Flight-testing, first on the CSeries and then of the A320NEO engines, has resulted in deletion of the variable-area fan nozzle (VAFN), which Pratt had thought would be needed to provide enough flutter margin for the large-diameter fan.
But Hess says the latest hybrid-metallic fan blade has much better flutter characteristics than expected and sufficient margin to eliminate the VAFN “and get rid of the complexity and weight.” NEO test engines are now flying with the nozzle locked, but design changes will delete that feature from production engines.
“The engine is proving itself in flight-test,” Hess says. Meanwhile, Pratt has plans in place for a next-generation GTF to extend the fuel-burn benefits from the current 15% reduction to 25% in 10 years.
The initial PW1000G series tackles propulsive efficiency by introducing the geared fan. The next step will focus on improving thermal efficiency through “higher pressure ratios, high OPR [overall pressure ratio] cores, better materials and coatings,” he says.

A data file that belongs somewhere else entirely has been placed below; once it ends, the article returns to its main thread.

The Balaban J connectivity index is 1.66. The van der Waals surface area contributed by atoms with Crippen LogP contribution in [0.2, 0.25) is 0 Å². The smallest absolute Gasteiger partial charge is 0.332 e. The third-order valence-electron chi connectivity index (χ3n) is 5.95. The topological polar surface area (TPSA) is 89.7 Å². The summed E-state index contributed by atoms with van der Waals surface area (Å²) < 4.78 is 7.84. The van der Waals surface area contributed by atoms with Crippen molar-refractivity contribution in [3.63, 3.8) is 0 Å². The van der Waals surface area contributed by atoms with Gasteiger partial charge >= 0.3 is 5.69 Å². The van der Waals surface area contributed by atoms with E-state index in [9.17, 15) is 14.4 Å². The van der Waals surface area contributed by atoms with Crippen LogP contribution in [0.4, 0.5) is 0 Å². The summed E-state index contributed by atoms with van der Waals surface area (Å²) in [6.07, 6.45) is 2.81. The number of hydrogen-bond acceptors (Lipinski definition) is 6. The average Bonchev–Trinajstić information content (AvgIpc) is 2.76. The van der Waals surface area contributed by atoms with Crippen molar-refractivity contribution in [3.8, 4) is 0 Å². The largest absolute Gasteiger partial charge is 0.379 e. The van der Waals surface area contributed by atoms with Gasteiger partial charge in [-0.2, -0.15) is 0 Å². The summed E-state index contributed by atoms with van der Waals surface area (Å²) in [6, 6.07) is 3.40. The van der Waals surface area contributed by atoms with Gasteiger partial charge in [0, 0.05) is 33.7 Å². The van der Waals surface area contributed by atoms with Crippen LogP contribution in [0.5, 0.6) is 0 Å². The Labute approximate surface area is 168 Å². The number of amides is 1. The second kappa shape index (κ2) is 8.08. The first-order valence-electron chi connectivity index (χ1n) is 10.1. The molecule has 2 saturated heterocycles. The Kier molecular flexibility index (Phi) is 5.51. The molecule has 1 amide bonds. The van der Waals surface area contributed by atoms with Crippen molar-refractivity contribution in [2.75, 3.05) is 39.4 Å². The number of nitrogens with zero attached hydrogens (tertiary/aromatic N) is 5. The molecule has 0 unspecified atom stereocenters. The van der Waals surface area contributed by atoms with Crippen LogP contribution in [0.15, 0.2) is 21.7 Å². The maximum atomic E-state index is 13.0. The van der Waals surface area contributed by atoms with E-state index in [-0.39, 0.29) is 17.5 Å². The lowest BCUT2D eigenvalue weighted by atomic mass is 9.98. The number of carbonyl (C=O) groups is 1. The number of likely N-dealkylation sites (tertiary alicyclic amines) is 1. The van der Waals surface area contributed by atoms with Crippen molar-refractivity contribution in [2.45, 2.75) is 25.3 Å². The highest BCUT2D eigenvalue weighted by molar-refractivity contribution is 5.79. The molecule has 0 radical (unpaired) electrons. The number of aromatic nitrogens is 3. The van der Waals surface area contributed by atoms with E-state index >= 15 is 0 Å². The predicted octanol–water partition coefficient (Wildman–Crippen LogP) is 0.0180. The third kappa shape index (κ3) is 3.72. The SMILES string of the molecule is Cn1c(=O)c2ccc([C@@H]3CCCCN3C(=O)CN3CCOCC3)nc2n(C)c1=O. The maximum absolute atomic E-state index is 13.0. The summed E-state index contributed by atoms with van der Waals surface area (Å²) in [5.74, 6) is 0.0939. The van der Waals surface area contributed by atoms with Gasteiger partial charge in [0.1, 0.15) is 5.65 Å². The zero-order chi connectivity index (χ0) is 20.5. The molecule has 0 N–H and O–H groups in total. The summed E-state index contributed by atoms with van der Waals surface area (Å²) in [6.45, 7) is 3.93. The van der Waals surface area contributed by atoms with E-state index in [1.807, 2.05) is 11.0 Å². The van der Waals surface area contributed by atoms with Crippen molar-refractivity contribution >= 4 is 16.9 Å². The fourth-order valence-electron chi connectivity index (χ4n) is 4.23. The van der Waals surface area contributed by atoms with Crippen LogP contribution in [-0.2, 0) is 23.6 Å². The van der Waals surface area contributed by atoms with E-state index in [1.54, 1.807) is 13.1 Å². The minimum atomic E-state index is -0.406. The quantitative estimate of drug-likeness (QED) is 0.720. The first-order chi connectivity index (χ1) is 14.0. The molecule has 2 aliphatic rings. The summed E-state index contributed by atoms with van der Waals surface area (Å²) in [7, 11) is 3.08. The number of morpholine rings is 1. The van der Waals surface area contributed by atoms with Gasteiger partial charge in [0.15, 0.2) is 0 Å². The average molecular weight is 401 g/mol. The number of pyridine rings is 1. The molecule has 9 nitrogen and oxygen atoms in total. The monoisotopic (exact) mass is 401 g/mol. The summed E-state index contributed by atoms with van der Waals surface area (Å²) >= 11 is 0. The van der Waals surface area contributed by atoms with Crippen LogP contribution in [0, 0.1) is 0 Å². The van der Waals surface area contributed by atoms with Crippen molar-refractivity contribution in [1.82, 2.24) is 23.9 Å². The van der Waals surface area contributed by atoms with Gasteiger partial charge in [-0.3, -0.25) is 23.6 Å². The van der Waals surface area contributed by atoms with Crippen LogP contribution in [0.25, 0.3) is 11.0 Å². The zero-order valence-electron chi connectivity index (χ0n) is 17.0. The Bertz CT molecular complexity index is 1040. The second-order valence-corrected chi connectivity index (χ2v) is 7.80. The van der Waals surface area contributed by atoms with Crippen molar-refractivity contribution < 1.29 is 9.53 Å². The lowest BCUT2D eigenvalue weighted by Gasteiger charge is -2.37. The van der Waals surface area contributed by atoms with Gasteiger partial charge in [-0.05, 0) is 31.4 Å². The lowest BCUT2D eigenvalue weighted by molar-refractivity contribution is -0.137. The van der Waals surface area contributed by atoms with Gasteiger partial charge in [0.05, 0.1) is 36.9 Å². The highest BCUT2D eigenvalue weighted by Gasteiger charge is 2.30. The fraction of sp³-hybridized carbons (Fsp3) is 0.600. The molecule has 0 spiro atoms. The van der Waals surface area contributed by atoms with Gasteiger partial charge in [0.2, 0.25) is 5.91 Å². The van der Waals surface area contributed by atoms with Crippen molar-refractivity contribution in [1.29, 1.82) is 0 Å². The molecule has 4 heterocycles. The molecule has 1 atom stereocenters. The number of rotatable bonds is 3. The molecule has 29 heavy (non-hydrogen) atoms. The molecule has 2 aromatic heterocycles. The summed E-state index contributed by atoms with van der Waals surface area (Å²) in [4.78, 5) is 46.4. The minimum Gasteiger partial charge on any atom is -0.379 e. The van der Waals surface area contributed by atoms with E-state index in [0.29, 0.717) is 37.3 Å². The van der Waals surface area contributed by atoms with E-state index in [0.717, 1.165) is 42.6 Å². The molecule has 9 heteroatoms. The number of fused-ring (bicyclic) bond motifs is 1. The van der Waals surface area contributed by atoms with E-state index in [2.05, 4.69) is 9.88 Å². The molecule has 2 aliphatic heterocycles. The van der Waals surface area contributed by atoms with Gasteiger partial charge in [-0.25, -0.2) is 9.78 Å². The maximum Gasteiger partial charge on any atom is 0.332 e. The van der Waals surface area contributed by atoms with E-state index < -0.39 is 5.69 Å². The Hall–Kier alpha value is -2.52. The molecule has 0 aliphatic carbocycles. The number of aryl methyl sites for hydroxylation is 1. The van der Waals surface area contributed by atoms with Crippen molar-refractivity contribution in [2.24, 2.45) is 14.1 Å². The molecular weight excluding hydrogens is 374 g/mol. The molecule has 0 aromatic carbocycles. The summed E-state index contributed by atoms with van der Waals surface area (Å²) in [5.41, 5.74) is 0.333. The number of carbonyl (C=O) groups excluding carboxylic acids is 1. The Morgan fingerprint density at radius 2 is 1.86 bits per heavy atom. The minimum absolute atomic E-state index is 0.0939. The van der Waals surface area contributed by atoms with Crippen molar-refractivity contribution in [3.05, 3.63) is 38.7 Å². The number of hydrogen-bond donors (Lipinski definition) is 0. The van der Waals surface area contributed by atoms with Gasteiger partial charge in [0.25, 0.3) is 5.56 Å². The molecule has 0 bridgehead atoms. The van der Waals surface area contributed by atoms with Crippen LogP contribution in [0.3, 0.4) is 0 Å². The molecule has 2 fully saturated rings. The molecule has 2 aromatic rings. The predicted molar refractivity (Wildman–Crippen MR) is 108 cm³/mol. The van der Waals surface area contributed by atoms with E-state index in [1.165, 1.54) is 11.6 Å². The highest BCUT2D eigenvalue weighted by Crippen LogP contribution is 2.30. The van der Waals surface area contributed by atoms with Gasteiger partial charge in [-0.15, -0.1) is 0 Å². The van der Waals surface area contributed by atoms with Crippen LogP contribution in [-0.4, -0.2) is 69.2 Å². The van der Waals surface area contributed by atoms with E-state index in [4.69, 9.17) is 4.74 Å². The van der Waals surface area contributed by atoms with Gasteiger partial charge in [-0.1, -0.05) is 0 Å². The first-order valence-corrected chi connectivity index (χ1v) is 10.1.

Key to this will be the U.S. Air Force Research Laboratory’s Adaptive Engine Technology Demonstration (AETD) program, under which Pratt will run a variable-bypass combat engine demonstrator by 2016. AETD “will demonstrate technologies for military and civil engines and give us our next-generation core and materials,” Hess says.
“AETD is strategically important,” he notes. “We are getting investment help from the government, but we are putting a lot of our own money into it also.”